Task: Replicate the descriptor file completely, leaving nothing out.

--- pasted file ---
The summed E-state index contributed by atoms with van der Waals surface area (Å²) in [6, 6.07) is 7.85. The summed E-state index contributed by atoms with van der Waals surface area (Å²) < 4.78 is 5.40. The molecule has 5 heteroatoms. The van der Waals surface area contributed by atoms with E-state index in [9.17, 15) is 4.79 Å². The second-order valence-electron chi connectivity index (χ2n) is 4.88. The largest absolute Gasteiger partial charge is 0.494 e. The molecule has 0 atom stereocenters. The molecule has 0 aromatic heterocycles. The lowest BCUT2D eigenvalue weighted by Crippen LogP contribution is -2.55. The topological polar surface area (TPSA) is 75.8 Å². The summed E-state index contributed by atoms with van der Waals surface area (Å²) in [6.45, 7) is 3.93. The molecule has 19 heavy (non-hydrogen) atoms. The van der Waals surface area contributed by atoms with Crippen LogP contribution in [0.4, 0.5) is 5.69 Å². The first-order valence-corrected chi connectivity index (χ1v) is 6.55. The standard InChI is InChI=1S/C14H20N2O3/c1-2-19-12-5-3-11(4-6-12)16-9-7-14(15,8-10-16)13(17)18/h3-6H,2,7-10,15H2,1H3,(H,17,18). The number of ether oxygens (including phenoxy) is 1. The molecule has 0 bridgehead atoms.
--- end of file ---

The summed E-state index contributed by atoms with van der Waals surface area (Å²) in [6, 6.07) is 7.85. The summed E-state index contributed by atoms with van der Waals surface area (Å²) < 4.78 is 5.40. The molecule has 5 heteroatoms. The van der Waals surface area contributed by atoms with E-state index in [9.17, 15) is 4.79 Å². The second-order valence-electron chi connectivity index (χ2n) is 4.88. The largest absolute Gasteiger partial charge is 0.494 e. The molecule has 0 atom stereocenters. The molecule has 0 aromatic heterocycles. The lowest BCUT2D eigenvalue weighted by Crippen LogP contribution is -2.55. The topological polar surface area (TPSA) is 75.8 Å². The summed E-state index contributed by atoms with van der Waals surface area (Å²) in [6.45, 7) is 3.93. The molecule has 19 heavy (non-hydrogen) atoms. The van der Waals surface area contributed by atoms with Crippen LogP contribution in [0.4, 0.5) is 5.69 Å². The first-order valence-corrected chi connectivity index (χ1v) is 6.55. The standard InChI is InChI=1S/C14H20N2O3/c1-2-19-12-5-3-11(4-6-12)16-9-7-14(15,8-10-16)13(17)18/h3-6H,2,7-10,15H2,1H3,(H,17,18). The number of ether oxygens (including phenoxy) is 1. The molecule has 0 bridgehead atoms.